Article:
The case for lo­cal change

Treat each area of the im­age in­di­vid­u­ally

NPhoto - - Nik Pedia -

Sim­ply put, if you make a base set­ting for the en­tire im­age and then use lo­cal ad­just­ments (such as a ra­dial fil­ter) for one, two or many spe­cific ar­eas, you gain in two ways. First, you can pre­cisely tar­get ar­eas that you may want to lighten, darken, or change the con­trast, colour or sat­u­ra­tion of. Se­cond, you can do this and still main­tain a pho­to­graphic look (or any other look).

This is pre­ci­sion pro­cess­ing, and it can han­dle al­most any high dy­namic range sit­u­a­tion – at least within the ca­pac­ity of your cam­era’s sen­sor. In old-fash­ioned dark­room print­ing, this was how skilled prints used to be made, though the clock was run­ning and ex­treme pre­ci­sion wasn’t quite pos­si­ble. The down­side is that this method takes time and even some skill, but re­ally, if you’re shoot­ing for your­self and don’t have to pro­duce a large num­ber of im­ages quickly for a client, a good im­age de­serves time being spent on it.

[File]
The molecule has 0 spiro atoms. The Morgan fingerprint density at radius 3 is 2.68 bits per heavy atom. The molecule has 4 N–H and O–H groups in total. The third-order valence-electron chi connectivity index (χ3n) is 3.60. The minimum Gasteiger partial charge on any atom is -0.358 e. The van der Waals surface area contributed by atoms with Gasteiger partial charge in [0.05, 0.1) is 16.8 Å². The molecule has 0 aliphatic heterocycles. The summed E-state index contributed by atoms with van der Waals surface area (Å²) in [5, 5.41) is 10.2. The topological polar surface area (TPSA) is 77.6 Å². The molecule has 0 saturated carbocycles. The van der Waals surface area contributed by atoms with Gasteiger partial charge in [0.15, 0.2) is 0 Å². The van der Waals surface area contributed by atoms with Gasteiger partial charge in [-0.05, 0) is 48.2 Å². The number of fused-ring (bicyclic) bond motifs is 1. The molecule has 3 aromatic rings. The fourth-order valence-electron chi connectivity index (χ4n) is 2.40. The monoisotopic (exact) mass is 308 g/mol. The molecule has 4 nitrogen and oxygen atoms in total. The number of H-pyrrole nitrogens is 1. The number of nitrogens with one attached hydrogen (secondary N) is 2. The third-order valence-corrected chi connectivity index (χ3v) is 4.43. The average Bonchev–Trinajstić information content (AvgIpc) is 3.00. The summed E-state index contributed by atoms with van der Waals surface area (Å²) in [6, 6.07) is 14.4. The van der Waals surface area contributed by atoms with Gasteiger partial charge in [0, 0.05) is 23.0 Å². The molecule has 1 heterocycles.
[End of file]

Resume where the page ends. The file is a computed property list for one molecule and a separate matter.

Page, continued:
The tools to use de­pend on per­sonal pref­er­ence, but a ra­dial fil­ter has a lot go­ing for it, be­cause if you get the de­gree of feath­er­ing right, the ad­just­ment ef­fect ramps smoothly and im­per­cep­ti­bly. An oval is the sim­plest shape, and visu­ally, our eyes go along with it eas­ily. Adding or sub­tract­ing with a brush brings pre­ci­sion. You can ap­ply any slider ef­fect, of course, but here’s one tip: set­ting the black and white points within each fil­ter area is a pow­er­ful way of in­creas­ing con­trast lo­cally and ef­fec­tively.

Here the face needed to be lifted from the shad­ows to give it em­pha­sis. We used a ra­dial lo­cal ad­just­ment fil­ter with a mix­ture of Ex­po­sure and Con­trast ad­just­ments, and the less-used Black and White point slid­ers

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